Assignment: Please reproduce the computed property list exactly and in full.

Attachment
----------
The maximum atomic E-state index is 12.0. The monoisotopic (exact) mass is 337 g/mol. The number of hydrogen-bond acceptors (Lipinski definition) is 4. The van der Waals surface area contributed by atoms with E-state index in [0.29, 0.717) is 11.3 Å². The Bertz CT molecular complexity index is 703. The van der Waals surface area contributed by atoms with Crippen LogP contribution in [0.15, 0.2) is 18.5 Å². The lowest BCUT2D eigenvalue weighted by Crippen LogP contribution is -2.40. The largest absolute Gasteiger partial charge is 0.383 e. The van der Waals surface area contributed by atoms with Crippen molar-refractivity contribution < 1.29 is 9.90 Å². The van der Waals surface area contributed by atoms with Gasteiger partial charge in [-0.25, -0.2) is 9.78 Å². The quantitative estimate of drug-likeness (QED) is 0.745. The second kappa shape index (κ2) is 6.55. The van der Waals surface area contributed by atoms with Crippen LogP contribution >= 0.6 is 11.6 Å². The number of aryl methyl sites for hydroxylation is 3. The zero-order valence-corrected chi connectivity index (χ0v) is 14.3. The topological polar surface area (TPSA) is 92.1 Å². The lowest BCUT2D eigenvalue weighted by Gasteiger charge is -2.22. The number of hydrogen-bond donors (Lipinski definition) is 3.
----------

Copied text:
The maximum atomic E-state index is 12.0. The monoisotopic (exact) mass is 337 g/mol. The number of hydrogen-bond acceptors (Lipinski definition) is 4. The van der Waals surface area contributed by atoms with E-state index in [0.29, 0.717) is 11.3 Å². The Bertz CT molecular complexity index is 703. The van der Waals surface area contributed by atoms with Crippen LogP contribution in [0.15, 0.2) is 18.5 Å². The lowest BCUT2D eigenvalue weighted by Crippen LogP contribution is -2.40. The largest absolute Gasteiger partial charge is 0.383 e. The van der Waals surface area contributed by atoms with Crippen molar-refractivity contribution < 1.29 is 9.90 Å². The van der Waals surface area contributed by atoms with Gasteiger partial charge in [-0.25, -0.2) is 9.78 Å². The quantitative estimate of drug-likeness (QED) is 0.745. The second kappa shape index (κ2) is 6.55. The van der Waals surface area contributed by atoms with Crippen LogP contribution >= 0.6 is 11.6 Å². The number of aryl methyl sites for hydroxylation is 3. The zero-order valence-corrected chi connectivity index (χ0v) is 14.3. The topological polar surface area (TPSA) is 92.1 Å². The lowest BCUT2D eigenvalue weighted by Gasteiger charge is -2.22. The number of hydrogen-bond donors (Lipinski definition) is 3.